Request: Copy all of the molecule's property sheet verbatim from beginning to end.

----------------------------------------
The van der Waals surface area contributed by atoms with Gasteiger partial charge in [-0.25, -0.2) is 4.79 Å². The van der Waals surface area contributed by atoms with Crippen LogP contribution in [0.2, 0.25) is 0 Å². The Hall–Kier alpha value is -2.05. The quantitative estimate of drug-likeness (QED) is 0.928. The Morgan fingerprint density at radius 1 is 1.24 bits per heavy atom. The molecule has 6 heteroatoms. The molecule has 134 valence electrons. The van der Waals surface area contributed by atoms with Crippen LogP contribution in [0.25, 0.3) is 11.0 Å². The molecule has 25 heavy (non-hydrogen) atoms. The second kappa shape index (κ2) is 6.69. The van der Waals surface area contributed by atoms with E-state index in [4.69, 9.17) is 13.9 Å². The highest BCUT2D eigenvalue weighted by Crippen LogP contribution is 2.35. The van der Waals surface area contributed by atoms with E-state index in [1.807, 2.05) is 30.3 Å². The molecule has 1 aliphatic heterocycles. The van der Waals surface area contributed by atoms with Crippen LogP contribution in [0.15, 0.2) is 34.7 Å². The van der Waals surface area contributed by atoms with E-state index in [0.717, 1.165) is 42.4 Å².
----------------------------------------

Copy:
The van der Waals surface area contributed by atoms with Gasteiger partial charge in [-0.25, -0.2) is 4.79 Å². The van der Waals surface area contributed by atoms with Crippen LogP contribution in [0.2, 0.25) is 0 Å². The Hall–Kier alpha value is -2.05. The quantitative estimate of drug-likeness (QED) is 0.928. The Morgan fingerprint density at radius 1 is 1.24 bits per heavy atom. The molecule has 6 heteroatoms. The molecule has 134 valence electrons. The van der Waals surface area contributed by atoms with Crippen LogP contribution in [0.25, 0.3) is 11.0 Å². The molecule has 25 heavy (non-hydrogen) atoms. The second kappa shape index (κ2) is 6.69. The van der Waals surface area contributed by atoms with E-state index in [4.69, 9.17) is 13.9 Å². The highest BCUT2D eigenvalue weighted by Crippen LogP contribution is 2.35. The van der Waals surface area contributed by atoms with E-state index in [1.807, 2.05) is 30.3 Å². The molecule has 1 aliphatic heterocycles. The van der Waals surface area contributed by atoms with Crippen LogP contribution in [0.15, 0.2) is 34.7 Å². The van der Waals surface area contributed by atoms with E-state index in [0.717, 1.165) is 42.4 Å².